By Jesse Marx
By Chris Parker
By Jake Rossen
By Jesse Marx
By Michelle LeBow
By Alleen Brown
By Maggie LaMaack
By CP Staff
Anyone who knows Walt Dziedzic is bound to have heard the story of Lake Sandy, which is really the story of how the city fathers screwed Northeast--his neighborhood--out of a lake. It's Dziedzic's favorite yarn. "The people who now live way out in the suburbs in the golden west," he explains, "they used to live at 20th and Park Avenue in those big mansions. They were the power elite in this city. They took, at the turn of the century, the dredgings from Lake of the Isles--you know with all them nice homes there? And they hauled it up to Northeast Minneapolis and filled in Lake Sandy so that the Soo line railroad yard could expand."
Dziedzic, who is stepping down to run for Park Board this January after 21 years of representing the 1st Ward on the Minneapolis City Council, could be called the Lake Sandy avenger. In the well-heeled circles where power mingles, the ex-cop and sports hero--with his cursing and spitting, his bulky physique, and his second-language English--is a perennial outsider. He's often portrayed as some kind of meaty ward boss, a crusty holdover from the past, and he is all of that. But looks can be deceiving. "People underestimate Walter," says former mayor and longtime Dziedzic supporter Al Hofstede. In the past two decades Dziedzic has transformed his loyal Northeast political base into formidable citywide clout, making him, in the estimation of one pol, "one of the most prominent politicians in the city."
For Dziedzic, Lake Sandy is more than an illustrative story--it's a parable, an encapsulation of Minneapolis politics, with its geographic and economic fault lines: between north and south, the moneyed class and the working class, the dredged-clean and the dumped-upon. A lot has changed in Minneapolis since they dredged Lake of the Isles, but the fundamental split remains the same. The power elite may have left South Minneapolis for the "golden west" of suburbia, but they left in their wake the lakeshore Volvo set, a diffuse liberal elite that still exercises control over City Hall, not to mention the city's business and media. When Dziedzic steps down from office come January, there will be one less voice to challenge them.
If you want to measure Walt Dziedzic's clout, you could start with the enormous shopping center going up in his ward on Stinson Boulevard. Dziedzic counts the multimillion-dollar development project among his crowning achievements. "I always promised these people that someday I was going to buy my Christmas turkey at a big store in Northeast Minneapolis," he says, wheeling his car through the massive parking lot where the streetlights are still wrapped in plastic. "This is the year."
Housing as it does Rainbow Foods, Target, Home Depot, Office Max ("all the power stores in the country," reckons Dziedzic) the complex promises 450,000 square feet of shopping. That's about 8 square feet for every man, woman, and child in Dziedzic's ward, making it the largest retail development in the city outside of downtown. The price tag is some $110 million, and includes new freeway ramps and street work to direct traffic flow. Developing the complex is Ryan Corporation, one of a handful of key players in Minneapolis's downtown development landscape.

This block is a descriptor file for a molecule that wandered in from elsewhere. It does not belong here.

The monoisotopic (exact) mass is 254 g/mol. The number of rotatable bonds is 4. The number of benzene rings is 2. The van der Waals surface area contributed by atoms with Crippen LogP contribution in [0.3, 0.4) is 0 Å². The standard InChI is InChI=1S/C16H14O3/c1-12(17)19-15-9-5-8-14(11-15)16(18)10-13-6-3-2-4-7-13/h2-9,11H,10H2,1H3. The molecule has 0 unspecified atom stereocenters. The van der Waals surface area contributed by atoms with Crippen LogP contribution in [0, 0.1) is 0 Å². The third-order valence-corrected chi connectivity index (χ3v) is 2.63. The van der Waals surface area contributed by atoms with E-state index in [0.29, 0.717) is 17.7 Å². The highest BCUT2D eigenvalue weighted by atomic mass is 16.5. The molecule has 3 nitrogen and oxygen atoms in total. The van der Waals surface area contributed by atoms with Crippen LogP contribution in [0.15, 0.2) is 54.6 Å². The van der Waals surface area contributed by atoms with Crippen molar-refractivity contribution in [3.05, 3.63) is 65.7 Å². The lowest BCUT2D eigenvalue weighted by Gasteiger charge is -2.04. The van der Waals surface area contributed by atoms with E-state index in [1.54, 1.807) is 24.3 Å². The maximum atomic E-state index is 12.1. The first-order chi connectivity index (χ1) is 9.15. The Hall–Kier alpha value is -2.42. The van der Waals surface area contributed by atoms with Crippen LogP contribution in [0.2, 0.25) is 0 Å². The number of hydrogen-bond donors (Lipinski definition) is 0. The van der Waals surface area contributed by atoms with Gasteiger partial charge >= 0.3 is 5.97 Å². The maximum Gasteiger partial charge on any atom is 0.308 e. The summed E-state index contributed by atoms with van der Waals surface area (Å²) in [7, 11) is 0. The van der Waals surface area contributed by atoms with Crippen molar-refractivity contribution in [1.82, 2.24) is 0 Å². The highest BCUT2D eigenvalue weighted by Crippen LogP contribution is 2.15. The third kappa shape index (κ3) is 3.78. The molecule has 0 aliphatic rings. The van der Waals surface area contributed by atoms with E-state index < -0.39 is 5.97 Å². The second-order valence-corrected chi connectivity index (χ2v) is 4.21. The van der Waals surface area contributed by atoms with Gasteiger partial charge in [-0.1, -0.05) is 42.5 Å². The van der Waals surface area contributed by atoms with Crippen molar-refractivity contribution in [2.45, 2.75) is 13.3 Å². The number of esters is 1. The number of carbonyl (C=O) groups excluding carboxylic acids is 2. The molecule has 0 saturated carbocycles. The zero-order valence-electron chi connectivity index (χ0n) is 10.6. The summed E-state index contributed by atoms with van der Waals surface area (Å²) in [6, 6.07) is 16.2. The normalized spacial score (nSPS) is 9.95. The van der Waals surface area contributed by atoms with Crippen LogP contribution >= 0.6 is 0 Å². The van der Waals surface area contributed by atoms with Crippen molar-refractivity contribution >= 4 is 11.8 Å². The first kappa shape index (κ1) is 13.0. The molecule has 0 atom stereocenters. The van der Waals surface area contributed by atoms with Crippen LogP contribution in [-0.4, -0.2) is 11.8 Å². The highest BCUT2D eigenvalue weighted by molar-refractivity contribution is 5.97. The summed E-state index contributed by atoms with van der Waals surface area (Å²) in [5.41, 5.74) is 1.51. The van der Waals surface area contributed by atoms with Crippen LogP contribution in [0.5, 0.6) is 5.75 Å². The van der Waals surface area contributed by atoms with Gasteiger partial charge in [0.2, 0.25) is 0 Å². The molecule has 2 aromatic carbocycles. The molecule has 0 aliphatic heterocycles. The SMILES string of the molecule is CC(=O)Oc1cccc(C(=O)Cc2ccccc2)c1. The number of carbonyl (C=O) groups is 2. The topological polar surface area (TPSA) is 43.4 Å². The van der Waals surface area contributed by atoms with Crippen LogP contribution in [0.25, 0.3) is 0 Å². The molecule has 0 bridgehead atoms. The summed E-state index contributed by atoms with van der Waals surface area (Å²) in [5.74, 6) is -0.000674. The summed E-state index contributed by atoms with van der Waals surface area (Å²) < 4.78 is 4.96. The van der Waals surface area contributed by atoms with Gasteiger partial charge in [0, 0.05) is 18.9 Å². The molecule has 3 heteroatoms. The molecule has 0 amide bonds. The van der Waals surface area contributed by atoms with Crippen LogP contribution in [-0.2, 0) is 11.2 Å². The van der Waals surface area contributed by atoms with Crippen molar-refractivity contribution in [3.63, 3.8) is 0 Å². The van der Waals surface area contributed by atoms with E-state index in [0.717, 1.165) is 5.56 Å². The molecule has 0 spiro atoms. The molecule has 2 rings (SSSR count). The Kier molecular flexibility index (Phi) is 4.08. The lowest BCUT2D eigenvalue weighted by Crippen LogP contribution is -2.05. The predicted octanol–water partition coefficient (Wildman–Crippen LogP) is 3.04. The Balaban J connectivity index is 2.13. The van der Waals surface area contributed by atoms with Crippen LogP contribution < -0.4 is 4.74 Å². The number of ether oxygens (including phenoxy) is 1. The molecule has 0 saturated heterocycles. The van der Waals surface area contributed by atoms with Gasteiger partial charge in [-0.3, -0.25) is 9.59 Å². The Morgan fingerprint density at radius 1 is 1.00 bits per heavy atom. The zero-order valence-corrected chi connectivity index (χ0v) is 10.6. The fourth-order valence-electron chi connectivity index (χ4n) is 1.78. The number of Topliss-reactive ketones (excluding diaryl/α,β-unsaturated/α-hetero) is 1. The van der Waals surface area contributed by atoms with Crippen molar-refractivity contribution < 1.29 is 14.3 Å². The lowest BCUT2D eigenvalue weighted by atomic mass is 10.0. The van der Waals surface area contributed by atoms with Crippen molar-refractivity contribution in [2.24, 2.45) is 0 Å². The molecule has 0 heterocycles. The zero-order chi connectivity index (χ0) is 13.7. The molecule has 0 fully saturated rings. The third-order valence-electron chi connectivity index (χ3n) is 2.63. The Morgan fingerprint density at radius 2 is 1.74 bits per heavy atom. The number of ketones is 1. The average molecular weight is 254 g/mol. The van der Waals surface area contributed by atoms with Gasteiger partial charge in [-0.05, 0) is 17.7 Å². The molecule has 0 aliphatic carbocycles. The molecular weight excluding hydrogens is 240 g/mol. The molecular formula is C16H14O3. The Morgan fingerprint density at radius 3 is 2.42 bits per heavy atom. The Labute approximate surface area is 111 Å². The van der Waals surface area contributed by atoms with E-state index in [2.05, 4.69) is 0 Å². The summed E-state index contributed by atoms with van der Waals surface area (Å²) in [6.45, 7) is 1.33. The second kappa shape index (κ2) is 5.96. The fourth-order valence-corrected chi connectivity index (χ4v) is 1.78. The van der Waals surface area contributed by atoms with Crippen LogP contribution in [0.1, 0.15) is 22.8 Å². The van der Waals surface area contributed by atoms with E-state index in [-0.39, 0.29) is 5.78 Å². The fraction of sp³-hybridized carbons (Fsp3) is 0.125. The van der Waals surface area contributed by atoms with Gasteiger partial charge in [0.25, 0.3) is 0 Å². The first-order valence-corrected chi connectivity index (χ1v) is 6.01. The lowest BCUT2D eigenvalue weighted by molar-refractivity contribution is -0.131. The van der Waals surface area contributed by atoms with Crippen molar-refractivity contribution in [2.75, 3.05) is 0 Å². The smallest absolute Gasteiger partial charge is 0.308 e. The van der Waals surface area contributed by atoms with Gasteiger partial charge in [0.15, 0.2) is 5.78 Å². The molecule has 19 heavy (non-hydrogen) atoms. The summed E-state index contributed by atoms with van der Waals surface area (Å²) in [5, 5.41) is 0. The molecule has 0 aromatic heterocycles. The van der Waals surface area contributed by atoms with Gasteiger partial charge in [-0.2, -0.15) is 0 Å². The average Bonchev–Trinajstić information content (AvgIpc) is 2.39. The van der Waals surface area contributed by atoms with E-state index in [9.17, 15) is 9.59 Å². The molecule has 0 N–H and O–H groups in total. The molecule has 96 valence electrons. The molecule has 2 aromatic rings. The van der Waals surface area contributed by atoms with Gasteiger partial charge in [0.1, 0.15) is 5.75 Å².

Back when Dziedzic was chair of the Ways and Means Committee, he led a revolt against then-Mayor Don Fraser, who vetoed one of Ryan's downtown developments. "I got the votes to override the veto," Dziedzic remembers, "and when we got the ninth vote and it passed, old man Ryan jumped out of his seat with a big grin. I'll never forget that. His sons, who pretty much run the business now, always said that they're going to do some things Northeast, so we asked them to help us put this together and they have, and it's good for them."
Massive as the development is, it's only one of dozens of deals that Dziedzic has shepherded into his ward. When Norm Coleman recently dangled a stadium-sized sweetheart deal in front of Lawson Software to lure them out of Northeast and into downtown St. Paul, Dziedzic was quick to intervene, dragging Minneapolis Mayor Sharon Sayles Belton into one of their meetings to convince the company to stay. "They liked how aggressive we became," he says, "but they were already swooned by Mayor Coleman."
In the overall picture, the loss of Lawson is negligible. He's not worried about filling their empty office space: "They're waiting in line," he says. Besides, there are still the Dayton's and the UPS warehouses, Cream of Wheat, General Mills, Nabisco, the Bureau of Engraving, Lucent Technologies, the Fox 29 television studio, a Sheraton, and a Fortune 500 medical supply company. And that's not to mention dozens of small businesses, warehouses, and factories that together make up what is probably the largest industrial zone in the inner city. All of them, at one point or another, have obtained the Walt Dziedzic seal of approval. "Not bad, huh?" he crows. "Not bad for Nordeast. This all happened since I got into office. Putting it conservatively, I'll betcha there's $40 to $50 million on the plus side that we've increased the tax base--and I mean real taxes, I don't mean assessed value. Assessed value might be in the billions."